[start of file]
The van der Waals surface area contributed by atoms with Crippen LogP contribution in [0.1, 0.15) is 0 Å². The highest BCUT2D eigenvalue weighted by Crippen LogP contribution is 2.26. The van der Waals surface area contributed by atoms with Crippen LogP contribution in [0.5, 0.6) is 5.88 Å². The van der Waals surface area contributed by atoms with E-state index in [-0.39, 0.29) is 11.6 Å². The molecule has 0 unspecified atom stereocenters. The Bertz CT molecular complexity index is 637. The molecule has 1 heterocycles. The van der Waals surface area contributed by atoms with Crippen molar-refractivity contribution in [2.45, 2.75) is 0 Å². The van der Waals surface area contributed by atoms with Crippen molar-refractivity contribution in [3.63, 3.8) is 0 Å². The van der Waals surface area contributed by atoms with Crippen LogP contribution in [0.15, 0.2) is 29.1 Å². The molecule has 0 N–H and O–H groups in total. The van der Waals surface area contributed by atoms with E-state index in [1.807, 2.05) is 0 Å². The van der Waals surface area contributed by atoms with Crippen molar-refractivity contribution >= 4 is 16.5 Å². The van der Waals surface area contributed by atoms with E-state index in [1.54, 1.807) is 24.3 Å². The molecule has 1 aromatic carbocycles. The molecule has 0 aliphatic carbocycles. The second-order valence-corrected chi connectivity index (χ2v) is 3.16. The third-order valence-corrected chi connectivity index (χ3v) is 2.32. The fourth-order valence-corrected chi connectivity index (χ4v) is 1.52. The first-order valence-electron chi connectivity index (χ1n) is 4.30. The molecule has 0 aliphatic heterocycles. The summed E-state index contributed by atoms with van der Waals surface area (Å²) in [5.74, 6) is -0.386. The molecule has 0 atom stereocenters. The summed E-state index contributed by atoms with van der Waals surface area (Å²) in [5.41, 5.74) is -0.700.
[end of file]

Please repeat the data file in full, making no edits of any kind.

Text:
The van der Waals surface area contributed by atoms with Crippen LogP contribution in [0.1, 0.15) is 0 Å². The highest BCUT2D eigenvalue weighted by Crippen LogP contribution is 2.26. The van der Waals surface area contributed by atoms with Crippen LogP contribution in [0.5, 0.6) is 5.88 Å². The van der Waals surface area contributed by atoms with E-state index in [-0.39, 0.29) is 11.6 Å². The molecule has 0 unspecified atom stereocenters. The Bertz CT molecular complexity index is 637. The molecule has 1 heterocycles. The van der Waals surface area contributed by atoms with Crippen molar-refractivity contribution in [2.45, 2.75) is 0 Å². The van der Waals surface area contributed by atoms with Crippen molar-refractivity contribution in [3.63, 3.8) is 0 Å². The van der Waals surface area contributed by atoms with Crippen LogP contribution in [0.15, 0.2) is 29.1 Å². The molecule has 0 N–H and O–H groups in total. The van der Waals surface area contributed by atoms with E-state index in [1.807, 2.05) is 0 Å². The van der Waals surface area contributed by atoms with Crippen molar-refractivity contribution >= 4 is 16.5 Å². The van der Waals surface area contributed by atoms with E-state index in [1.54, 1.807) is 24.3 Å². The molecule has 1 aromatic carbocycles. The molecule has 0 aliphatic carbocycles. The second-order valence-corrected chi connectivity index (χ2v) is 3.16. The third-order valence-corrected chi connectivity index (χ3v) is 2.32. The fourth-order valence-corrected chi connectivity index (χ4v) is 1.52. The first-order valence-electron chi connectivity index (χ1n) is 4.30. The molecule has 0 aliphatic heterocycles. The summed E-state index contributed by atoms with van der Waals surface area (Å²) in [5.74, 6) is -0.386. The molecule has 0 atom stereocenters. The summed E-state index contributed by atoms with van der Waals surface area (Å²) in [5.41, 5.74) is -0.700.